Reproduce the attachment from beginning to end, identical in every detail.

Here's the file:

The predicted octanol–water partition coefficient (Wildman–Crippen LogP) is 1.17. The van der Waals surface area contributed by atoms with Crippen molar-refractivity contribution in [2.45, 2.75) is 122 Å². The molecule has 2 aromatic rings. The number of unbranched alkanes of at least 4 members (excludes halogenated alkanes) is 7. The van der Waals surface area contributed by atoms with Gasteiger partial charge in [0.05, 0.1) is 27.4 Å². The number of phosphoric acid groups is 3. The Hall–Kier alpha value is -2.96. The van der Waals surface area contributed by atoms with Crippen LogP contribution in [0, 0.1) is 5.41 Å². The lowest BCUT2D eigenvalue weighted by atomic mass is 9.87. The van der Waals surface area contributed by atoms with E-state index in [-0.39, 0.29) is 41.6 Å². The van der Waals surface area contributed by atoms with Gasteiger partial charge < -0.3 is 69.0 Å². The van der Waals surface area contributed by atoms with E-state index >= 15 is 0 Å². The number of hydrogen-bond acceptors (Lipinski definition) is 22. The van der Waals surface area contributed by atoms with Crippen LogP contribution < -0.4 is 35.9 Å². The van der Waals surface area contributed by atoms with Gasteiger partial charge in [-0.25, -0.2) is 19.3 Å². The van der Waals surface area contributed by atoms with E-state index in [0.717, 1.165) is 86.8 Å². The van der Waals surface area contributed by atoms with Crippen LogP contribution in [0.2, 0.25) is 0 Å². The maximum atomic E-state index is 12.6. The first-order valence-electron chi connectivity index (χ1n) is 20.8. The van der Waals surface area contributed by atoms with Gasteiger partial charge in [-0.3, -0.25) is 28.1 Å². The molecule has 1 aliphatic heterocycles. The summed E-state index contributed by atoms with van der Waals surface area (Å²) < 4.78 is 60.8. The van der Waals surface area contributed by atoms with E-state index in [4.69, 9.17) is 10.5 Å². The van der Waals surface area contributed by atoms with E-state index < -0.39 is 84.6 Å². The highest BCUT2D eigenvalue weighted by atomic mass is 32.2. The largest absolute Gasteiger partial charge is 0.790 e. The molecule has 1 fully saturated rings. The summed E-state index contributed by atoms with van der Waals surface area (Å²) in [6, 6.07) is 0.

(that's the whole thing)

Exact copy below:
The predicted octanol–water partition coefficient (Wildman–Crippen LogP) is 1.17. The van der Waals surface area contributed by atoms with Crippen molar-refractivity contribution in [2.45, 2.75) is 122 Å². The molecule has 2 aromatic rings. The number of unbranched alkanes of at least 4 members (excludes halogenated alkanes) is 7. The van der Waals surface area contributed by atoms with Gasteiger partial charge in [0.05, 0.1) is 27.4 Å². The number of phosphoric acid groups is 3. The Hall–Kier alpha value is -2.96. The van der Waals surface area contributed by atoms with Crippen LogP contribution in [0, 0.1) is 5.41 Å². The lowest BCUT2D eigenvalue weighted by atomic mass is 9.87. The van der Waals surface area contributed by atoms with E-state index in [-0.39, 0.29) is 41.6 Å². The van der Waals surface area contributed by atoms with Gasteiger partial charge < -0.3 is 69.0 Å². The van der Waals surface area contributed by atoms with E-state index >= 15 is 0 Å². The number of hydrogen-bond acceptors (Lipinski definition) is 22. The van der Waals surface area contributed by atoms with Crippen LogP contribution < -0.4 is 35.9 Å². The van der Waals surface area contributed by atoms with Gasteiger partial charge in [-0.25, -0.2) is 19.3 Å². The van der Waals surface area contributed by atoms with E-state index in [0.717, 1.165) is 86.8 Å². The van der Waals surface area contributed by atoms with Crippen LogP contribution in [0.2, 0.25) is 0 Å². The maximum atomic E-state index is 12.6. The first-order valence-electron chi connectivity index (χ1n) is 20.8. The van der Waals surface area contributed by atoms with Gasteiger partial charge in [-0.3, -0.25) is 28.1 Å². The molecule has 1 aliphatic heterocycles. The summed E-state index contributed by atoms with van der Waals surface area (Å²) < 4.78 is 60.8. The van der Waals surface area contributed by atoms with E-state index in [4.69, 9.17) is 10.5 Å². The van der Waals surface area contributed by atoms with E-state index < -0.39 is 84.6 Å². The highest BCUT2D eigenvalue weighted by atomic mass is 32.2. The largest absolute Gasteiger partial charge is 0.790 e. The molecule has 1 fully saturated rings. The summed E-state index contributed by atoms with van der Waals surface area (Å²) in [6, 6.07) is 0.